Go to navigation Go to content
Toll-Free: (888) 927-6955
Phone: (770) 487-8999
Law Offices of Shane Smith

Contact Us

Get help now! Please fill out the quick contact form below for a fast and free case consultation. We will contact you within 24 hours!

Child Passenger Safety in the Car

Motor vehicle accidents are the number one cause of death for children between the ages of 3 and 14 years.  According to the National Highway Traffic Safety Administration, in 2009 alone, 5,366 children under age 14 were involved in a fatal auto accident.  An astounding 46% of the children killed were not properly restrained by seat belts or booster seats.  That means that almost half of the deaths could have been prevented had their parents practiced appropriate safety for their child passengers.  If your child is killed in an auto accident due to someone else's negligence, you may be able to recover by bringing a wrongful death claim.  Call a Coweta County wrongful death and accident attorney today to discuss your case.

 

The best way to protect your younger child is to make sure they are in the correct protective safety seat.  There are many different designs, manufacturers, and models of car seats, and the type of car seat needed changes as the child ages, so it is no wonder that parents can feel confused or overwhelmed.  The NHTSA and other organizations have simple guides to car seat choices on the internet, and pamphlets that parents can order to educate themselves.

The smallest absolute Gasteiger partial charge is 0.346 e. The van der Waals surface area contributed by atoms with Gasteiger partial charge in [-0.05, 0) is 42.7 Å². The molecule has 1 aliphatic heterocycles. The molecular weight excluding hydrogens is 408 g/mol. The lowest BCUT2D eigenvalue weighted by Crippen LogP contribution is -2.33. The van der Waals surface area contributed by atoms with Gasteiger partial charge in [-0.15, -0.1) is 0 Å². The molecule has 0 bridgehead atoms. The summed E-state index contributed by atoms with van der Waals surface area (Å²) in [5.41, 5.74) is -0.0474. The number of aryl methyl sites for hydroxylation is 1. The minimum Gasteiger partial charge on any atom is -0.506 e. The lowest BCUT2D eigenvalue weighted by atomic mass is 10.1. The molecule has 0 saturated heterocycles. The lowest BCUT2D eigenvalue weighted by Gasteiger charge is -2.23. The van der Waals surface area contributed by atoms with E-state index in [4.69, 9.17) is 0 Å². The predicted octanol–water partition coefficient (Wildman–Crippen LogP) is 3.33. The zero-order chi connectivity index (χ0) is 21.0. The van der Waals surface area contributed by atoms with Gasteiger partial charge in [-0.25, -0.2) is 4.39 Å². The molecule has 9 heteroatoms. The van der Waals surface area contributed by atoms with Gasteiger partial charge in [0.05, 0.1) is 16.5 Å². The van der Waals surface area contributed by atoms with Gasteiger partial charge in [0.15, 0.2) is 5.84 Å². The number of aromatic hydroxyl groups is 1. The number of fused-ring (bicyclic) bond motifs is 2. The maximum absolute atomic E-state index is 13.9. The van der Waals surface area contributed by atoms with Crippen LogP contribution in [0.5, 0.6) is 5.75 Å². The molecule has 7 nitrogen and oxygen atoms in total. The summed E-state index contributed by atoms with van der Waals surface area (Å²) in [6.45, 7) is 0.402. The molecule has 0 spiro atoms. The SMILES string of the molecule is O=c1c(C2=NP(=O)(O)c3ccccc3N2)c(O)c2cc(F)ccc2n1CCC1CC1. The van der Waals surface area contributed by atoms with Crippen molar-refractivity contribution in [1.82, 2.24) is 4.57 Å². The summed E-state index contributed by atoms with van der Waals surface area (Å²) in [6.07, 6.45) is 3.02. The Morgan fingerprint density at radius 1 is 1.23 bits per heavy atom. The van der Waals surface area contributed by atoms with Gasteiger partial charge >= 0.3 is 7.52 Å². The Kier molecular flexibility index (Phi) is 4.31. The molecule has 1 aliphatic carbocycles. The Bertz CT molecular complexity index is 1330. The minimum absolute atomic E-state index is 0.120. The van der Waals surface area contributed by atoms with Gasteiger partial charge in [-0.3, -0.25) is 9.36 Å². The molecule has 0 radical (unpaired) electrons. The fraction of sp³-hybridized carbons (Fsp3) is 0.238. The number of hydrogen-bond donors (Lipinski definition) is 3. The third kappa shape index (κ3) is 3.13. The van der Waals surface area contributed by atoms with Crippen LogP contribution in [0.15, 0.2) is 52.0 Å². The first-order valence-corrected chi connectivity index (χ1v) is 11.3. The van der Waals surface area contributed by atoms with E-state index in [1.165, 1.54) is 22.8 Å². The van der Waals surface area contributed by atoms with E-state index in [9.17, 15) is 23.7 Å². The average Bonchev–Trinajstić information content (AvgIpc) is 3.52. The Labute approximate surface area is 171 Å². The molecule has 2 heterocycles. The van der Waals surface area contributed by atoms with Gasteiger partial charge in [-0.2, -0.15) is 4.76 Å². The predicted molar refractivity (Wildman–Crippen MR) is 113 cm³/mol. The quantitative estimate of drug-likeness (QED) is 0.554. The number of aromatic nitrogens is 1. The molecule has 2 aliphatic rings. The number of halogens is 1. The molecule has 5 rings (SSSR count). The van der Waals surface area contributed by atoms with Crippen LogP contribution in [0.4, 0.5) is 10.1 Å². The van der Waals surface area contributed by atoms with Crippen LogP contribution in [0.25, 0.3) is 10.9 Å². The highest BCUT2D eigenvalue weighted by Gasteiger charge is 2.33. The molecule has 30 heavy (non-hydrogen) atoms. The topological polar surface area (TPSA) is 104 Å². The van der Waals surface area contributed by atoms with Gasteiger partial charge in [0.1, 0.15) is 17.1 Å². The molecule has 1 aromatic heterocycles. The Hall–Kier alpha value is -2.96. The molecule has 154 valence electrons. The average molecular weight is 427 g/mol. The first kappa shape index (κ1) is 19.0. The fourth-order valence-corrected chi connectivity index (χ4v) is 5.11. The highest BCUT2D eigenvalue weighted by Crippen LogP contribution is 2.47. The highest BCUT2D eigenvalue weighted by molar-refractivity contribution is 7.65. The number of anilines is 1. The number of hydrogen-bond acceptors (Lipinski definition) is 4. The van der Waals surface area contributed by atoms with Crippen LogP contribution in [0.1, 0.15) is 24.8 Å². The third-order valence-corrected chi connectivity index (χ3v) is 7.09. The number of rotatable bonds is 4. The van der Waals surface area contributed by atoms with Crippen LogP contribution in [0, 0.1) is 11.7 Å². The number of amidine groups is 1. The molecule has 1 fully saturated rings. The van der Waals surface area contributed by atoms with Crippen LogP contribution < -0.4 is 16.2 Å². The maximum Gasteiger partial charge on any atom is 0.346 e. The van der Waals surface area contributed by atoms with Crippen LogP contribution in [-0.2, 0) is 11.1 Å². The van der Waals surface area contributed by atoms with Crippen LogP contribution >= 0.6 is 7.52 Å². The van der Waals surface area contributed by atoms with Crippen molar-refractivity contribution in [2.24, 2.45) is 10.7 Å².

A child should have a booster seat until he or she reaches 4'9,” which usually happens between ages 8 and 12.  Once your child outgrows his or her booster seat, it is the perfect opportunity to teach them about passenger safety, especially if your child rides in cars owned and driven by other adults.  Until age 12, your child should continue sitting in the back seat because children in the front seat are up to 40% more likely to suffer serious injury.  Also, you should make it very clear to your child that he or she should always, without fail, wear a seat belt.  Teaching good seat belt practices early makes it more likely your child will continue wearing seat belts once they start driving or leave home.  Also, set a good example by always buckling up yourself.  If your child does not see you wearing your seat belt, they will not take your instructions to do so themselves very seriously.

 

Finally, in the terrible event that your child is injured or even killed in a car crash, make sure you contact an auto accident and wrongful death attorney at (770) 487-8999 to see if you have a claim against the other driver.  At the Law Offices, of Shane Smith, we are dedicated to representing you and your family, and are happy to meet with you for a free consultation.

 

 


Shane Smith
Advocate for the Seriously Injured in Georgia